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Likely from French trépasser (“pass over or beyond”).
traipse (third-person singular simple present traipses, present participle traipsing, simple past and past participle traipsed)
- (intransitive, obsolete) To walk in a messy or unattractively casual way; to trail through dirt.
- 1728, [Alexander Pope], “Book the Third”, in The Dunciad. An Heroic Poem. […], Dublin; London: […] A. Dodd, →OCLC, lines 140-144:
- Lo next two slipshod Muses traipse along, In lofty madness, meditating song, / With tresses staring from poetic dreams, / And never wash'd, but in Castalia’s streams [...].
- (intransitive, colloquial) To walk about, especially when expending much effort, or unnecessary effort.
- 1922, James Joyce, Ulysses:
- After traipsing about in the fog they found the grave sure enough.
- (intransitive, colloquial) To travel with purpose; usually a significant or tedious amount.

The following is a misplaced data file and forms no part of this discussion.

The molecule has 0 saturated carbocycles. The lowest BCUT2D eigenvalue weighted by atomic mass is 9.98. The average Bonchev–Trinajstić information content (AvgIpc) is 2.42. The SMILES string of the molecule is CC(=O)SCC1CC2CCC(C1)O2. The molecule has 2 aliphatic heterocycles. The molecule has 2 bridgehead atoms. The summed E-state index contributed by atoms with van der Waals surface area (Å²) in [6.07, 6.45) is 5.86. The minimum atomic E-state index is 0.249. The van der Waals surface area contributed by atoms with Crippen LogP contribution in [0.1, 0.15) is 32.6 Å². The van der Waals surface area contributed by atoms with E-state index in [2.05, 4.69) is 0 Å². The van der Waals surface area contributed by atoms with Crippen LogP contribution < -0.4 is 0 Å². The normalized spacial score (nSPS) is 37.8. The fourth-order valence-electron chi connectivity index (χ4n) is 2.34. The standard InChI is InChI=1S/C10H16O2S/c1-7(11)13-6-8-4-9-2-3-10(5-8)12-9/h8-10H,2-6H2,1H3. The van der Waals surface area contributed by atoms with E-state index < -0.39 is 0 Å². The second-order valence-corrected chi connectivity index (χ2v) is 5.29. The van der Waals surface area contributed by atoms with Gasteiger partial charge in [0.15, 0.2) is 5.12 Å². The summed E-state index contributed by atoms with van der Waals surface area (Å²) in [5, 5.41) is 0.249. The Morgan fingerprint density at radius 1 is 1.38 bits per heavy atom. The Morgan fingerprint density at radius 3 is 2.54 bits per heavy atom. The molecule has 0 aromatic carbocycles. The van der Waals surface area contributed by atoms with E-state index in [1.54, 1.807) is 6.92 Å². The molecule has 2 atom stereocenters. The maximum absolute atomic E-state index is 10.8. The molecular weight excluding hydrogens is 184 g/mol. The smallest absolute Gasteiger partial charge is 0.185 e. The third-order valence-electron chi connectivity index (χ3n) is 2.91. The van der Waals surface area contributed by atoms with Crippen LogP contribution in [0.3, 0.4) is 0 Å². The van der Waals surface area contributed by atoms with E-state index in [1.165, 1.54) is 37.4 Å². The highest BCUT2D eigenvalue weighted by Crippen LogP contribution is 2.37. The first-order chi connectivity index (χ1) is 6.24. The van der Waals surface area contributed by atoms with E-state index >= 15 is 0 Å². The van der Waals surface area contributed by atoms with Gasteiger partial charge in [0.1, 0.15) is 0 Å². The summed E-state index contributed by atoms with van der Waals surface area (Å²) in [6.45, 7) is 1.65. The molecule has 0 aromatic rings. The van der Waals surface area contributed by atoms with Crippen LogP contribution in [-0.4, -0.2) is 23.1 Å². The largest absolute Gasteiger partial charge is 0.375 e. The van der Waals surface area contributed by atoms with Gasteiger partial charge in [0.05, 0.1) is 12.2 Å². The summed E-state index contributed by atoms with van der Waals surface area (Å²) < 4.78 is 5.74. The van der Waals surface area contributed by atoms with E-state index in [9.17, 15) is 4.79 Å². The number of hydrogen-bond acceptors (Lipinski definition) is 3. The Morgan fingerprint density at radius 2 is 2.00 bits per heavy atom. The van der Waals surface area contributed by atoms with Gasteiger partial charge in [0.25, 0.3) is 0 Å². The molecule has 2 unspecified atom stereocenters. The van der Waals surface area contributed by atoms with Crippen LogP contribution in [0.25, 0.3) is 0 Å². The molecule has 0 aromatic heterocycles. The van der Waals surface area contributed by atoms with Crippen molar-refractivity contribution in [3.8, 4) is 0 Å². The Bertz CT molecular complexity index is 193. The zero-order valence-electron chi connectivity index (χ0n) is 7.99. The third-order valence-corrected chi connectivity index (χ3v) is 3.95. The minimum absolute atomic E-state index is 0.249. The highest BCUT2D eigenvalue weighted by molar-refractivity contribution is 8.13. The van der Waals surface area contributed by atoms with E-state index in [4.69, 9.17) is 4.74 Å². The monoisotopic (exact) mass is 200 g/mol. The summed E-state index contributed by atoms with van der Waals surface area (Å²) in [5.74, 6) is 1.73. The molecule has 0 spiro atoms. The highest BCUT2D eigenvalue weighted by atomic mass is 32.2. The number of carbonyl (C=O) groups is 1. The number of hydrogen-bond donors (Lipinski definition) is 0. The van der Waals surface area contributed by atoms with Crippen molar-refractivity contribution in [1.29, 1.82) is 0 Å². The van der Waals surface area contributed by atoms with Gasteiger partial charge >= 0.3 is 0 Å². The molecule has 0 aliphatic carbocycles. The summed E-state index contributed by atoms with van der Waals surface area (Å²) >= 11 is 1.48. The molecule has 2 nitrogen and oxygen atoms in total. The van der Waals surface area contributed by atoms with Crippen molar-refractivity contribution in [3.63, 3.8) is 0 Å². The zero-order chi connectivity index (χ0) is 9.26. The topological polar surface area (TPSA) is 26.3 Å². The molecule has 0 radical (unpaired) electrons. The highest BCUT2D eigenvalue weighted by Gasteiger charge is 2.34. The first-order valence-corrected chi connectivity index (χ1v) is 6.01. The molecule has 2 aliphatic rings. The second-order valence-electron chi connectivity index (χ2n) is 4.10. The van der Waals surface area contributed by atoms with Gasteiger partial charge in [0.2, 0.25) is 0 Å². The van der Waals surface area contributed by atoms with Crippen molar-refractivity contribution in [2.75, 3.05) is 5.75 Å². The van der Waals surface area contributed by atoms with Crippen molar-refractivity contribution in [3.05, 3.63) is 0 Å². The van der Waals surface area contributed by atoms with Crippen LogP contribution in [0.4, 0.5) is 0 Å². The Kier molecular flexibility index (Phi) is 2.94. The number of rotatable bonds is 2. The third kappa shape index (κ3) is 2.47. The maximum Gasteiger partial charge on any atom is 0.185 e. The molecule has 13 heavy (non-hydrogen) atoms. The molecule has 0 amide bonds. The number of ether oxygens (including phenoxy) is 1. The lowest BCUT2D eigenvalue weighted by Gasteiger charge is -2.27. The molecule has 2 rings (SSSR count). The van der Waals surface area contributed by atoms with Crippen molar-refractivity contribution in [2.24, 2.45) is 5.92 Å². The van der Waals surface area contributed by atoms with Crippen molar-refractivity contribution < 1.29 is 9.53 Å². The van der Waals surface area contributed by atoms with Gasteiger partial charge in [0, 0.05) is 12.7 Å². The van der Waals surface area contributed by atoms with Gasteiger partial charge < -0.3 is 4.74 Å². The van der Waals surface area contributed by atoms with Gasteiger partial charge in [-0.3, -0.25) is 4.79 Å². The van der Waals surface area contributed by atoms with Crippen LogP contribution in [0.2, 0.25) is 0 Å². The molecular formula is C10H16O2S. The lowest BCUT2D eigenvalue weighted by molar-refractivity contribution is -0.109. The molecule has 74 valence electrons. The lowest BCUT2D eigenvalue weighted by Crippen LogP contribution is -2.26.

- While you were traipsing round Africa, I had to take care of mum and dad!
- So after all that work, I traipsed down to the shop to grab something to eat.
- (transitive, colloquial) To walk (a distance or journey) wearily or with effort
- 1874, Thomas Hardy, Far From the Madding Crowd:
- She only got handy the Union-house on Sunday morning 'a b'lieve, and 'tis supposed here and there that she had traipsed every step of the way from Melchester.
- (transitive, colloquial) to walk about or over (a place) aimlessly or insouciantly.
intransitive: to walk about
transitive: to walk about or over
traipse (plural traipses)
- A long or tiring walk.
- It was a long traipse uphill all the way home.
- A meandering walk.
- 2021, Neal Stephenson, Termination Shock:
- it was an easy traipse down the rocky slope
long or tiring walk
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